Industry and development.

Position:Speech by UN Secretary General Javier Perez de Cuellar - Transcript

In the longer run, if the pace of development is to be accelerated, a rapid growth of industrial activity is indispensable. Industry must be seen as a dynamic instrument essential for rapid economic expansion and social progress in developing countries. It is doubtful if other sectors in those countries can accommodate literally hundreds of millions of new jobs required in the foreseeable future as a result of expanding populations.

It was in these circumstances that the Lima target was established under which developing countries are to account for approximately a quarter of world industrial production by the end of this century. And the International Development Strategy of the Third United Nations Development Decade called for an annual growth rate of about 9 per cent in the manufacturing output of developing countries.

I am concerned that, as indicated in the special report of the Executive Director, and the excellent UNIDO doucment "Industry in a Changing World", developing countries will not, in all probability, account for more than 15 per cent of world industrial capacity by the end of the century if present trends continue. That would represent a significant shortfall with adverse consequences for millions of individuals.

Action is therefore urgently needed on several fronts not only to reactivate industrial production in the immediate future but also to expand the over-all industrial capacity in the developing countries on a long-term and sustained basis.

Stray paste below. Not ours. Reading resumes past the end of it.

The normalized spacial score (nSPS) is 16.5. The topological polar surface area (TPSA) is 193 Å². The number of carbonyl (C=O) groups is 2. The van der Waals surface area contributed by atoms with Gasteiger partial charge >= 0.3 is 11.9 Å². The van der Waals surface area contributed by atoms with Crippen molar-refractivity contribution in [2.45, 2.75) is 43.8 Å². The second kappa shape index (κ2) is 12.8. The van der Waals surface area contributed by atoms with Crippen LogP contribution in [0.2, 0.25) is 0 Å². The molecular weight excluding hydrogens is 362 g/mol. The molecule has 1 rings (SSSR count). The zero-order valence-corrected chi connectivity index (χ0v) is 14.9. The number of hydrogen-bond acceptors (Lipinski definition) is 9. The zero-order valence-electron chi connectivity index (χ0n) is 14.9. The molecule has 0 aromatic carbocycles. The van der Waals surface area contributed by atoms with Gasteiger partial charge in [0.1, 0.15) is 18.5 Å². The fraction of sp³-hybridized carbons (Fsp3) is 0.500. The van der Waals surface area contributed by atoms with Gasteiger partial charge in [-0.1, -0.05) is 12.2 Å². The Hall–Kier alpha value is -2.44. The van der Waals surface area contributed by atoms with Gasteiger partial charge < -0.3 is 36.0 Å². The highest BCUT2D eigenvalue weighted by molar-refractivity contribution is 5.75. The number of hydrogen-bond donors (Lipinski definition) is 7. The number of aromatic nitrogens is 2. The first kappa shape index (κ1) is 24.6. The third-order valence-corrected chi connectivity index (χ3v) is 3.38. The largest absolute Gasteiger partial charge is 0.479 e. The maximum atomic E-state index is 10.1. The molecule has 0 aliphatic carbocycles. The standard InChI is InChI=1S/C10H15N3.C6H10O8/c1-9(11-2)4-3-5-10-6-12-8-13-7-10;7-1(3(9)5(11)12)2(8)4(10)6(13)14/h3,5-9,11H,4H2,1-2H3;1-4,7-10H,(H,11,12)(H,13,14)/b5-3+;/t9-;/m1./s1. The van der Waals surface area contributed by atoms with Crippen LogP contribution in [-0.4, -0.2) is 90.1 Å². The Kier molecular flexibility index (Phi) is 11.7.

In the short run, the reactivation of industrial production is intimately related to the over-all health of the world economy. Many developing countries are operating their existing industrial capacity at well below normal levels, as resources are lacking for imports of necessary raw materials, spare parts and transport equipment. In a large number of developing countries, industrial production is curtailed by lack of markets at home as well as abroad.

Steps will therefore be required to provide for balance-of-payments finance, the alleviation of the debt burden and the immediate roll back of protectionist measures against developing countries. Not only will such measures enable those countries to operate their existing industrial capacity at higher levels, but an impulse of thise nature will provide vigour to the pace of global economic growth.

Such action will be more effective if developing countries also strive for greater efficiency in their industrial sectors through...

To continue reading